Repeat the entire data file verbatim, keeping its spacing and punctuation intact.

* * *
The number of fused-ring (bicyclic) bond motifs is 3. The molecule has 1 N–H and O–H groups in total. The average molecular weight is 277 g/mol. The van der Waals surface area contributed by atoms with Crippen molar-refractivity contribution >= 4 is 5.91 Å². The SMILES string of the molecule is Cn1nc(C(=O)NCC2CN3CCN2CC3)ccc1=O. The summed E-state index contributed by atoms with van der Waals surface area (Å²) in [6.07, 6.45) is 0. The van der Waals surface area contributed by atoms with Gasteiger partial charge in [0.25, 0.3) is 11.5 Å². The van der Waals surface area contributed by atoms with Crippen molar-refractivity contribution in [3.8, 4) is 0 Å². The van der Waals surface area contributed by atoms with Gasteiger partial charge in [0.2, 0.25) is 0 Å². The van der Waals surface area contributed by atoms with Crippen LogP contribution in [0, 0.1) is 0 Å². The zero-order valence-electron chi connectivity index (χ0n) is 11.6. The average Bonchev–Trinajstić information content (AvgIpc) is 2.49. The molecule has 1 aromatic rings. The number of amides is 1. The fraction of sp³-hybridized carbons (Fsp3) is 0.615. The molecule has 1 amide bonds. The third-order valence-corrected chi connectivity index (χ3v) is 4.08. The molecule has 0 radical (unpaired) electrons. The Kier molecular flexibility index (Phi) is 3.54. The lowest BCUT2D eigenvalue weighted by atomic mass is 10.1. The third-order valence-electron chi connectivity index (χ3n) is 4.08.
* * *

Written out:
The number of fused-ring (bicyclic) bond motifs is 3. The molecule has 1 N–H and O–H groups in total. The average molecular weight is 277 g/mol. The van der Waals surface area contributed by atoms with Crippen molar-refractivity contribution >= 4 is 5.91 Å². The SMILES string of the molecule is Cn1nc(C(=O)NCC2CN3CCN2CC3)ccc1=O. The summed E-state index contributed by atoms with van der Waals surface area (Å²) in [6.07, 6.45) is 0. The van der Waals surface area contributed by atoms with Gasteiger partial charge in [0.25, 0.3) is 11.5 Å². The van der Waals surface area contributed by atoms with Crippen molar-refractivity contribution in [3.8, 4) is 0 Å². The van der Waals surface area contributed by atoms with Gasteiger partial charge in [0.2, 0.25) is 0 Å². The van der Waals surface area contributed by atoms with Crippen LogP contribution in [0, 0.1) is 0 Å². The zero-order valence-electron chi connectivity index (χ0n) is 11.6. The average Bonchev–Trinajstić information content (AvgIpc) is 2.49. The molecule has 1 aromatic rings. The number of amides is 1. The fraction of sp³-hybridized carbons (Fsp3) is 0.615. The molecule has 1 amide bonds. The third-order valence-corrected chi connectivity index (χ3v) is 4.08. The molecule has 0 radical (unpaired) electrons. The Kier molecular flexibility index (Phi) is 3.54. The lowest BCUT2D eigenvalue weighted by atomic mass is 10.1. The third-order valence-electron chi connectivity index (χ3n) is 4.08.